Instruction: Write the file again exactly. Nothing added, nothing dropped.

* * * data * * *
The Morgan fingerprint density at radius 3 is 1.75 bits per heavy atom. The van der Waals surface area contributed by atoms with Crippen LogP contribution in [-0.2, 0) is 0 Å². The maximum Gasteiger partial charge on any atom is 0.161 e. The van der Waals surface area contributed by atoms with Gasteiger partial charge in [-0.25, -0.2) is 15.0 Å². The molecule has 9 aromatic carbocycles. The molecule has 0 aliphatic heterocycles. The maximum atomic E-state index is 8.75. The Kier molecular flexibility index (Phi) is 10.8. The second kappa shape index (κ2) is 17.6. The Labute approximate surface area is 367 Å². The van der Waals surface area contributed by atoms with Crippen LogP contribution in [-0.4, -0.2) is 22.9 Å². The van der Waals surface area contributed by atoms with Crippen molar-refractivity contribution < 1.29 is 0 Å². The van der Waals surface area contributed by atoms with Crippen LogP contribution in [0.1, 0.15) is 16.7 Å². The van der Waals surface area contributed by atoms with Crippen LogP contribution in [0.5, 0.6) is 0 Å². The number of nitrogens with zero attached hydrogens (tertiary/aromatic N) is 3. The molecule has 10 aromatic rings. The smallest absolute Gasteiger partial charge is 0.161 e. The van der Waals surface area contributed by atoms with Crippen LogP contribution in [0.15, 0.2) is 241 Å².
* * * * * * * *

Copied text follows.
The Morgan fingerprint density at radius 3 is 1.75 bits per heavy atom. The van der Waals surface area contributed by atoms with Crippen LogP contribution in [-0.2, 0) is 0 Å². The maximum Gasteiger partial charge on any atom is 0.161 e. The van der Waals surface area contributed by atoms with Gasteiger partial charge in [-0.25, -0.2) is 15.0 Å². The molecule has 9 aromatic carbocycles. The molecule has 0 aliphatic heterocycles. The maximum atomic E-state index is 8.75. The Kier molecular flexibility index (Phi) is 10.8. The second kappa shape index (κ2) is 17.6. The Labute approximate surface area is 367 Å². The van der Waals surface area contributed by atoms with Crippen LogP contribution in [-0.4, -0.2) is 22.9 Å². The van der Waals surface area contributed by atoms with Crippen molar-refractivity contribution < 1.29 is 0 Å². The van der Waals surface area contributed by atoms with Crippen LogP contribution in [0.1, 0.15) is 16.7 Å². The van der Waals surface area contributed by atoms with Crippen LogP contribution in [0.5, 0.6) is 0 Å². The number of nitrogens with zero attached hydrogens (tertiary/aromatic N) is 3. The molecule has 10 aromatic rings. The smallest absolute Gasteiger partial charge is 0.161 e. The van der Waals surface area contributed by atoms with Crippen LogP contribution in [0.15, 0.2) is 241 Å².